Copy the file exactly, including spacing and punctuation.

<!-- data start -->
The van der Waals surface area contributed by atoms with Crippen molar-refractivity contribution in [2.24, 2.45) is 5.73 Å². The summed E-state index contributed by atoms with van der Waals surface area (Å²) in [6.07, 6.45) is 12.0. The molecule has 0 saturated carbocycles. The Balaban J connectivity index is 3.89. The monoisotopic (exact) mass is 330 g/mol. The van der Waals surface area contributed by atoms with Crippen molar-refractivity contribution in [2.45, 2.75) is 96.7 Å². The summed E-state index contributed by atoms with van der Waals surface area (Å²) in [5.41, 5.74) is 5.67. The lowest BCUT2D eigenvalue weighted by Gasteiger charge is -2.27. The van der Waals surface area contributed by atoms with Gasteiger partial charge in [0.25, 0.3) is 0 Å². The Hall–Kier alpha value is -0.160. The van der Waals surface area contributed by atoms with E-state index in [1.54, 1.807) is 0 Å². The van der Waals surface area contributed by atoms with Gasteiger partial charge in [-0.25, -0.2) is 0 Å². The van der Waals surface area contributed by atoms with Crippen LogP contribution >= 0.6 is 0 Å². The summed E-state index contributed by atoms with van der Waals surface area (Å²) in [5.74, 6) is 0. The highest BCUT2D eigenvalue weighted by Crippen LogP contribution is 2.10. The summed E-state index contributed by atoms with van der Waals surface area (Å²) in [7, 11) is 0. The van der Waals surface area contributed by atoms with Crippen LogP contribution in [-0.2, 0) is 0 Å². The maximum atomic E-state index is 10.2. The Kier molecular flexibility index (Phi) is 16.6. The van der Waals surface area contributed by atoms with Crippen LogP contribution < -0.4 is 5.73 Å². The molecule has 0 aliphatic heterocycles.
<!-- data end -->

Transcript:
The van der Waals surface area contributed by atoms with Crippen molar-refractivity contribution in [2.24, 2.45) is 5.73 Å². The summed E-state index contributed by atoms with van der Waals surface area (Å²) in [6.07, 6.45) is 12.0. The molecule has 0 saturated carbocycles. The Balaban J connectivity index is 3.89. The monoisotopic (exact) mass is 330 g/mol. The van der Waals surface area contributed by atoms with Crippen molar-refractivity contribution in [2.45, 2.75) is 96.7 Å². The summed E-state index contributed by atoms with van der Waals surface area (Å²) in [5.41, 5.74) is 5.67. The lowest BCUT2D eigenvalue weighted by Gasteiger charge is -2.27. The van der Waals surface area contributed by atoms with Gasteiger partial charge in [0.25, 0.3) is 0 Å². The Hall–Kier alpha value is -0.160. The van der Waals surface area contributed by atoms with E-state index in [1.54, 1.807) is 0 Å². The van der Waals surface area contributed by atoms with Gasteiger partial charge in [-0.25, -0.2) is 0 Å². The van der Waals surface area contributed by atoms with Crippen LogP contribution >= 0.6 is 0 Å². The summed E-state index contributed by atoms with van der Waals surface area (Å²) in [5.74, 6) is 0. The highest BCUT2D eigenvalue weighted by Crippen LogP contribution is 2.10. The summed E-state index contributed by atoms with van der Waals surface area (Å²) in [7, 11) is 0. The van der Waals surface area contributed by atoms with Crippen LogP contribution in [-0.2, 0) is 0 Å². The maximum atomic E-state index is 10.2. The Kier molecular flexibility index (Phi) is 16.6. The van der Waals surface area contributed by atoms with Crippen LogP contribution < -0.4 is 5.73 Å². The molecule has 0 aliphatic heterocycles.